Since 2005, it has staged professional theatrical productions and movie nights, along with concerts complemented by its perfect acoustics. Julia’s award-winning play, Jake’s Gift, started on stage at the Sunset and has since toured around the globe.
The Frog in the Bog has souvenirs, gifts, clothing, hats, ice cream and a Wi-Fi hot spot.
Chatting with artists and shop owners, I also heard a lot about “IMA.” The backbone of the arts community is Island Mountain Arts Society, which curates workshops, exhibitions, and seminars at the popular annual ArtsWells Festival, serving Northern B.C. for the last 40 years.
You’ll find a few IMA buildings and galleries in town where you can visit and shop, and their website has all the latest ArtsWells info. Besides ArtsWells (Aug. 3-6, 2018), there are songwriting workshops, contemporary dances, concerts, artist talks, print workshops and more all summer.
My day in Wells ended with cake. I happened to arrive on the 20th anniversary of the municipality and a deliciously oversized sheet cake, featuring Wells’ signature colourful building, was cut and served. What a sweet way to end the day.
Happy birthday, Wells. A colourful cake reflects the buildings and the town’s logo.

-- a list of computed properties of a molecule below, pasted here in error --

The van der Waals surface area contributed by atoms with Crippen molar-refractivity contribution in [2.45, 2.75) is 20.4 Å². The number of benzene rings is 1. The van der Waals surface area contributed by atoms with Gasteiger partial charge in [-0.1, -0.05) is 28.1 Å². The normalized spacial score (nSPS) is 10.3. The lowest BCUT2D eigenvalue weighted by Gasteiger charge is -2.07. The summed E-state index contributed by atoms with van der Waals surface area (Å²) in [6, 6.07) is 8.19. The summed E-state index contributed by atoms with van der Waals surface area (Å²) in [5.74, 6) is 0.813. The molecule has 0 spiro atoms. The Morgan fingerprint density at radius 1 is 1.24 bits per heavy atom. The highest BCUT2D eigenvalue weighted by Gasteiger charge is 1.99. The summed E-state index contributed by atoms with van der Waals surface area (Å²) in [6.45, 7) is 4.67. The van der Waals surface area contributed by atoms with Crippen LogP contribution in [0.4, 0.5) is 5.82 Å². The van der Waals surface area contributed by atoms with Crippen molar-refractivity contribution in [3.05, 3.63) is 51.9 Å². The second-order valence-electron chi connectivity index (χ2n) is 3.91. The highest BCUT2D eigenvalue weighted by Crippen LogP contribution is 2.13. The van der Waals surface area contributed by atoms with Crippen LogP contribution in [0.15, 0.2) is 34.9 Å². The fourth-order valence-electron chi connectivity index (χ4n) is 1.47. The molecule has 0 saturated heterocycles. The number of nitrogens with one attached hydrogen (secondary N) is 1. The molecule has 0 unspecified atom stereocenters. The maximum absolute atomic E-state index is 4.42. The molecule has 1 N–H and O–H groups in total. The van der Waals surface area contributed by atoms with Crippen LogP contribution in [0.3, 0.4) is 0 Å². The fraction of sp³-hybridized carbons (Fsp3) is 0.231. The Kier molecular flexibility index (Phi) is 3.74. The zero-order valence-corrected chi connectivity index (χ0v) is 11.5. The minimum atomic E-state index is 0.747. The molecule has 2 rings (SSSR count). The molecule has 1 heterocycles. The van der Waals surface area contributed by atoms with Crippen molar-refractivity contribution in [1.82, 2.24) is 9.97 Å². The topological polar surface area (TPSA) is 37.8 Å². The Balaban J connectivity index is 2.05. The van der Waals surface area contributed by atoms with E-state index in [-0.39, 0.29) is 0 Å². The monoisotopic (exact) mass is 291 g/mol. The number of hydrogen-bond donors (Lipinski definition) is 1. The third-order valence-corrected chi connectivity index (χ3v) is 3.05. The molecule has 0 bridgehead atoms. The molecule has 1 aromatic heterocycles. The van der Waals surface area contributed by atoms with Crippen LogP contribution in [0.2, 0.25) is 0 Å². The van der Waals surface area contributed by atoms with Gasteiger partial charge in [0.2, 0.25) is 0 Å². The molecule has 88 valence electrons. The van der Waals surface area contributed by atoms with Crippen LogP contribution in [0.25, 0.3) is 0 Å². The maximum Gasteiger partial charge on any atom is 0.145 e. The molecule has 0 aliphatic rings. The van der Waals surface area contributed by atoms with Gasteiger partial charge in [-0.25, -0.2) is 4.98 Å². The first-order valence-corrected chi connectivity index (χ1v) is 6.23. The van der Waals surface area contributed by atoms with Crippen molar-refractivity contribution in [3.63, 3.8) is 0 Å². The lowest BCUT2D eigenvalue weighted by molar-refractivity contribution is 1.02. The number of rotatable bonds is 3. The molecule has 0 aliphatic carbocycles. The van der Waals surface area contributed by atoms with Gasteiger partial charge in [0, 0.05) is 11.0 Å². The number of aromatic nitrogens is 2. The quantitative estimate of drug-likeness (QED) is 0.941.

My backpack full of souvenirs (a T-shirt from The Bear’s Paw Cafe, a signed print from Claire, and pins from the Sunset), I wandered past a “Lot for Sale” sign that listed a five-figure number that made my heart beat a little faster. I won’t be packing up permanently and relocating along the Gold Rush route, but I will be planning my next visit very soon.
Where to Stay
Wells is a home base for exploring the Cariboo Gold Rush Town of Barkerville, western North America’s largest historic site, Bowron Lakes Provincial Park, and a lineup of festivals, stage productions, and community events. The Wells Hotel on Pooley Street is at the centre of it all. Walking distance to galleries and the theatre, there’s a pub and restaurant option all in one.
Where to Shop
Frog on the Bog has unique gifts, from comfy plaid or wool sweaters to jewelry and stylish hats, along with an ice cream parlour and sturdy Wi-Fi. Jack O Clubs next door is your one-stop shop. It’s a general store, post office, and pub with a live entertainment stage.
Where to Eat
The coffee in Wells is amazing. Whether you sit and enjoy a cup at the Bear’s Paw Cafe on the main highway after browsing the Frog in the Bog gift shop, or if Claire whips you up a cappuccino at Amazing Space, you won’t be disappointed - or left with any caffeine cravings.
For supper, head to the Pooley St. Cafe located in the Wells Hotel. When I told my hosts and new friends I was dining there during my stay, the general reply was: “Oooh, you’ll love it!” It’s offers big city cuisine meets Wells-inspired dishes: Apricot, apple and cherry wood-smoked chicken lollipops; roast rack of lamb with a rich rosemary demi-glace, served with a fresh, local picked morel mushroom and caramelized onion sauté on a bed of spinach. I loved it.
If You Go
Start planning your adventures in Wells, B.C. at its tourism website.
Wells is along the Gold Rush Trail, which links several of these funky communities together. Chris Wheeler made the trek, producing this video to give you a better idea to what’s in store: